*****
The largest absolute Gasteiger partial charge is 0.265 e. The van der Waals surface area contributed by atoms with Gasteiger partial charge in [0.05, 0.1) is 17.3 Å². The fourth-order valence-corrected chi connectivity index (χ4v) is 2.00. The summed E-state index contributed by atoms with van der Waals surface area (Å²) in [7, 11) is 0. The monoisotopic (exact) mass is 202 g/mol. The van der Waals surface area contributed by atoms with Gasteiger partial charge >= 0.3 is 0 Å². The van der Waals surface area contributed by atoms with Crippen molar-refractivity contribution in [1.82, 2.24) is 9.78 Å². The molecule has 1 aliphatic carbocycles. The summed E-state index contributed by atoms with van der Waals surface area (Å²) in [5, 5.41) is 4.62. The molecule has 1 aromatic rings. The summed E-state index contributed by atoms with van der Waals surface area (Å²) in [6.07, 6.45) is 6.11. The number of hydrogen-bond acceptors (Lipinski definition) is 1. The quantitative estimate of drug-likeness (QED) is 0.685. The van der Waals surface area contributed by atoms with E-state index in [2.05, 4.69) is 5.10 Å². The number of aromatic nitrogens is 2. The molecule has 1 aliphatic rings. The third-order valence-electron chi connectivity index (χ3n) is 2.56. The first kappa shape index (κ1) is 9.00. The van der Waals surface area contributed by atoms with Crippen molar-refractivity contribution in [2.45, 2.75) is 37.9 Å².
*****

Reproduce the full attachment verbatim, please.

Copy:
The largest absolute Gasteiger partial charge is 0.265 e. The van der Waals surface area contributed by atoms with Gasteiger partial charge in [0.05, 0.1) is 17.3 Å². The fourth-order valence-corrected chi connectivity index (χ4v) is 2.00. The summed E-state index contributed by atoms with van der Waals surface area (Å²) in [7, 11) is 0. The monoisotopic (exact) mass is 202 g/mol. The van der Waals surface area contributed by atoms with Gasteiger partial charge >= 0.3 is 0 Å². The van der Waals surface area contributed by atoms with Crippen molar-refractivity contribution in [1.82, 2.24) is 9.78 Å². The molecule has 1 aliphatic carbocycles. The summed E-state index contributed by atoms with van der Waals surface area (Å²) in [5, 5.41) is 4.62. The molecule has 1 aromatic rings. The summed E-state index contributed by atoms with van der Waals surface area (Å²) in [6.07, 6.45) is 6.11. The number of hydrogen-bond acceptors (Lipinski definition) is 1. The quantitative estimate of drug-likeness (QED) is 0.685. The van der Waals surface area contributed by atoms with E-state index in [2.05, 4.69) is 5.10 Å². The number of aromatic nitrogens is 2. The molecule has 1 aliphatic rings. The third-order valence-electron chi connectivity index (χ3n) is 2.56. The first kappa shape index (κ1) is 9.00. The van der Waals surface area contributed by atoms with Crippen molar-refractivity contribution in [2.45, 2.75) is 37.9 Å².